this expression would have maximum value only when x is minimum we know the minimum value for a square term is "zero" and (x has a square term) and that comes when t=5 i.e. when we put t=5 here we get N(t) = 5000 = 500



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Re: According to a certain estimate, the depth N(t), in centimeters, of
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24 Jan 2012, 01:35
Baten80 wrote: puneetkr wrote: the expression is N(t)= 20(t5)^²+500 (of course valid after 2:00 in the morning)
"the depth would be maximum" means the value of the above expression should be maximum or the value of square term (which has a negative 20 attached to it) should be minimum i.e. zero
the square part is zero at t=5
so the time at which the depth is maximum is 2:00 + 5 hrs= 7:00 (B) if 20(t5)^²=0 then t = 5 But Why is the 500 of the equation is not considered? Show your complete calculation. According to a certain estimate, the depth N(t), in centimeters, of the water in a certain tank at t hours past 2:00 in the morning is given by N(t)= 20(t5)^²+500 for 0≤t≤10. According to this estimate, at what time in the morning does the depth of the water in the tank reach its maximum?A. 5:30 B. 7:00 C. 7:30 D. 8:00 E. 9:00 Consider this: \(20(t5)^2\leq{0}\) hence \(50020(t5)^2\) reaches its maximum when \(20(t5)^2=0\), thus when \(t=5\). 2:00AM+5 hours=7:00AM. Answer: B. Hope it helps.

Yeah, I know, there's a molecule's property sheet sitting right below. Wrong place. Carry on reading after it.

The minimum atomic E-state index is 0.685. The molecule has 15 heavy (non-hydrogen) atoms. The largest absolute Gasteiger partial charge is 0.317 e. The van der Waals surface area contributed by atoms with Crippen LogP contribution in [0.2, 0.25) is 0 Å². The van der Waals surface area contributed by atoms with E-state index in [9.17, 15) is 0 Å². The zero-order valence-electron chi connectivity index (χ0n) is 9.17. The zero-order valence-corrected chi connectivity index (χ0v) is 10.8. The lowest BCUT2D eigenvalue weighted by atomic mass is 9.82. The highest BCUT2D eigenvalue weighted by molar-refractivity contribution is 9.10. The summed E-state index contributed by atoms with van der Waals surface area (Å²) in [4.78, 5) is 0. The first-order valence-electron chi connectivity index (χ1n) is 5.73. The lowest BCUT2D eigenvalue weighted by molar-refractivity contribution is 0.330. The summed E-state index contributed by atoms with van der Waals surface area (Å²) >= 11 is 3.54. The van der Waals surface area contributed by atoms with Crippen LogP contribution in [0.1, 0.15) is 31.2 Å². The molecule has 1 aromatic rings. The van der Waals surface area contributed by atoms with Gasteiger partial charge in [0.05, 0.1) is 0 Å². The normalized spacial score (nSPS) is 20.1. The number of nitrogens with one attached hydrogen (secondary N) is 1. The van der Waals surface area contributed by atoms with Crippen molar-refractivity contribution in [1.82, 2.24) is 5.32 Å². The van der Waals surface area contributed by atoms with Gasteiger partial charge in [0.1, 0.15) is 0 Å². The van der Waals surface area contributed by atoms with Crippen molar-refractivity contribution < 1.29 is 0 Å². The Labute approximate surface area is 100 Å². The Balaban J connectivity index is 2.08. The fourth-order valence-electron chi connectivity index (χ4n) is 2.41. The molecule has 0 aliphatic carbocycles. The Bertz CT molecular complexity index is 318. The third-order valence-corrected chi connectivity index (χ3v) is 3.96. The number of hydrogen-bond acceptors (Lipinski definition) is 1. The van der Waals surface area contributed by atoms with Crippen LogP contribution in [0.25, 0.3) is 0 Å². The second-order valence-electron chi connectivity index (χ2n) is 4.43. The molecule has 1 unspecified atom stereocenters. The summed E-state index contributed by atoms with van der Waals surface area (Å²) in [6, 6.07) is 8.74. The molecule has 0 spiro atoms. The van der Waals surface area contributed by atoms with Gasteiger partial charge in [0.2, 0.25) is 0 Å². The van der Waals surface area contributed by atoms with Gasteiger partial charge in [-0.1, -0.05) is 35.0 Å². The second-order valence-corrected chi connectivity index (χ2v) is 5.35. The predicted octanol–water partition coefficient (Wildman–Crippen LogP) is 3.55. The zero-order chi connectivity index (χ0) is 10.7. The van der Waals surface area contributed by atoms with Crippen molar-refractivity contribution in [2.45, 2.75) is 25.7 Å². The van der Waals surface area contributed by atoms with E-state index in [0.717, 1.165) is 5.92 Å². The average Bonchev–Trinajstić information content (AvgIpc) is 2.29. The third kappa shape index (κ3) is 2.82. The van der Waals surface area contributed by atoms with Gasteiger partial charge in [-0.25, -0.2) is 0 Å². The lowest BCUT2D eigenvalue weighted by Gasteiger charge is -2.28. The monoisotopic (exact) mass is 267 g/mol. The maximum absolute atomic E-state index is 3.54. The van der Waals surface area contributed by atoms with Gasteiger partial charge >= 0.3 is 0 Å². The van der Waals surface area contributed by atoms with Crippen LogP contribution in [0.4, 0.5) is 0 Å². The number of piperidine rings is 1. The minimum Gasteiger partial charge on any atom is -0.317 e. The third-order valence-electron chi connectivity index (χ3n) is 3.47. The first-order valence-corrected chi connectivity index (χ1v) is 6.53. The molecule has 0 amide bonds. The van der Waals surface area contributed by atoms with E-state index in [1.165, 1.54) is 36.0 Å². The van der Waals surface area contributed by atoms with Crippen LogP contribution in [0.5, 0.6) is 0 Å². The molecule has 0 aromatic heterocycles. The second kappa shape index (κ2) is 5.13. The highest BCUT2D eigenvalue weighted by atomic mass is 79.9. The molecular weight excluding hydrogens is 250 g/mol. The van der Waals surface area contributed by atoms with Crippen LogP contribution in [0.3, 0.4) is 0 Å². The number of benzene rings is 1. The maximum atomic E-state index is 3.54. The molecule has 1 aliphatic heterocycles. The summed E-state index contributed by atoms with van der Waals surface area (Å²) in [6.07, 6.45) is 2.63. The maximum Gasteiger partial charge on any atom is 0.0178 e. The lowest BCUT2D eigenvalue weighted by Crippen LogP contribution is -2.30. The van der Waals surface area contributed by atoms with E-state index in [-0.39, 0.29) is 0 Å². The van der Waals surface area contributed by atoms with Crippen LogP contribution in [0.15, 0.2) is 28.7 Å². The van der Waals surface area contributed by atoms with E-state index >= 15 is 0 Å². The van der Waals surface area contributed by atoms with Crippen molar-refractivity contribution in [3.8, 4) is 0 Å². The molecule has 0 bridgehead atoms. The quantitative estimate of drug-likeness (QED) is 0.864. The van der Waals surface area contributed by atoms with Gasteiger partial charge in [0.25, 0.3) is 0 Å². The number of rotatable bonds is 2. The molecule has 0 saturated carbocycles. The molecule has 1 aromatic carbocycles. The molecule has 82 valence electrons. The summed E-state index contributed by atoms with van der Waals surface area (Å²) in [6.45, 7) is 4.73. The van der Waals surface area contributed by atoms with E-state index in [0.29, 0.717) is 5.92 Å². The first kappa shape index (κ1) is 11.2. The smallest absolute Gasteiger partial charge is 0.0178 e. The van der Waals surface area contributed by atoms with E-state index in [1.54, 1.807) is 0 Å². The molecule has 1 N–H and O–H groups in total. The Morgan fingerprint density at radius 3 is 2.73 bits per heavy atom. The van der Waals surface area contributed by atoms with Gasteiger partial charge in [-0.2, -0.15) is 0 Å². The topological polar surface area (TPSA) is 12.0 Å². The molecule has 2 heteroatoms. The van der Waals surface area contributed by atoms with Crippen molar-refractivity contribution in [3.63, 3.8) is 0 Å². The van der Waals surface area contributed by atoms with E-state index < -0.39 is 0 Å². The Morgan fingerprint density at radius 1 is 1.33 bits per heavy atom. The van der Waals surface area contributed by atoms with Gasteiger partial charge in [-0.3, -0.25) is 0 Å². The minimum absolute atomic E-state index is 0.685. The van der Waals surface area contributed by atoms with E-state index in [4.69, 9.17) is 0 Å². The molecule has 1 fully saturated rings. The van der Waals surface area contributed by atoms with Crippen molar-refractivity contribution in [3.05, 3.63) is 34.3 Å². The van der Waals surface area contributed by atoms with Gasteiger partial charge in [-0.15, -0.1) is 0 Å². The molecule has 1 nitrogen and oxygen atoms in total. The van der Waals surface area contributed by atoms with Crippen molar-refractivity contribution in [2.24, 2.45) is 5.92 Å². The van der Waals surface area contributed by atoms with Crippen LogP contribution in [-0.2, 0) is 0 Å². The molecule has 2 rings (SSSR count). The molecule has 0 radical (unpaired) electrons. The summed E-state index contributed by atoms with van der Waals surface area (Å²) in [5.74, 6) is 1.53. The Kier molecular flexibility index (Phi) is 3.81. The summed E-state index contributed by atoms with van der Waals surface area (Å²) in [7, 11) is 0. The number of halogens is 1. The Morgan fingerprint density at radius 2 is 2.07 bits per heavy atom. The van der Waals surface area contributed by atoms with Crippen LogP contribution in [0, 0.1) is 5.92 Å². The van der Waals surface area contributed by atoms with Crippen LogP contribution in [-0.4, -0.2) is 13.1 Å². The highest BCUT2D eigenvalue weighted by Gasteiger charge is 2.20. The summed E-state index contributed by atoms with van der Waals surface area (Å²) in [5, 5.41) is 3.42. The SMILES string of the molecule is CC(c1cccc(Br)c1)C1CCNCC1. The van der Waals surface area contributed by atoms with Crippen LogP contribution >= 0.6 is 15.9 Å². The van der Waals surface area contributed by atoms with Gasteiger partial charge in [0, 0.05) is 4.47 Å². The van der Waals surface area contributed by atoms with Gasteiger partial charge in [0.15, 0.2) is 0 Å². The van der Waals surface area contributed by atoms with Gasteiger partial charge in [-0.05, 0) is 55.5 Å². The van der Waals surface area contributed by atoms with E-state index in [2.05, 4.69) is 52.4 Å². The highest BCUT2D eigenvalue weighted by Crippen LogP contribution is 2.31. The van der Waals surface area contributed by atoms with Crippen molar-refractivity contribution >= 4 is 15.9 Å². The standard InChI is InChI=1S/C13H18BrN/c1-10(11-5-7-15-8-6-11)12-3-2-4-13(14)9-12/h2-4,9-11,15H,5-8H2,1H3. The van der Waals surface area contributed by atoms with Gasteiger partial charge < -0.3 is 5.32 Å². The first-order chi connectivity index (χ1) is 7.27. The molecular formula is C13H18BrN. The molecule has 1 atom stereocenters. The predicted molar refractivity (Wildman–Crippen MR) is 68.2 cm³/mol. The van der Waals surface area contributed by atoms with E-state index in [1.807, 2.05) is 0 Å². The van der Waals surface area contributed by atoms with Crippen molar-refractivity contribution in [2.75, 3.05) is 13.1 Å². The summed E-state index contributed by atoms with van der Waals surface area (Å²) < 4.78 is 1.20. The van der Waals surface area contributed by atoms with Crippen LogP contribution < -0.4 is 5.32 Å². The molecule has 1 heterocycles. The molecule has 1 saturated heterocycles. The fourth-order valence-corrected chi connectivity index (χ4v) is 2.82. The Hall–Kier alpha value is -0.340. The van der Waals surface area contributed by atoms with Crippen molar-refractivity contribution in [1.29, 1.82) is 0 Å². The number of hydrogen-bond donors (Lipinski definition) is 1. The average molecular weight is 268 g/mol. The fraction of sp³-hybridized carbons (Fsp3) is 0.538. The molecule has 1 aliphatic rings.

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Re: According to a certain estimate, the depth N(t), in centimeters, of
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28 Jan 2012, 03:48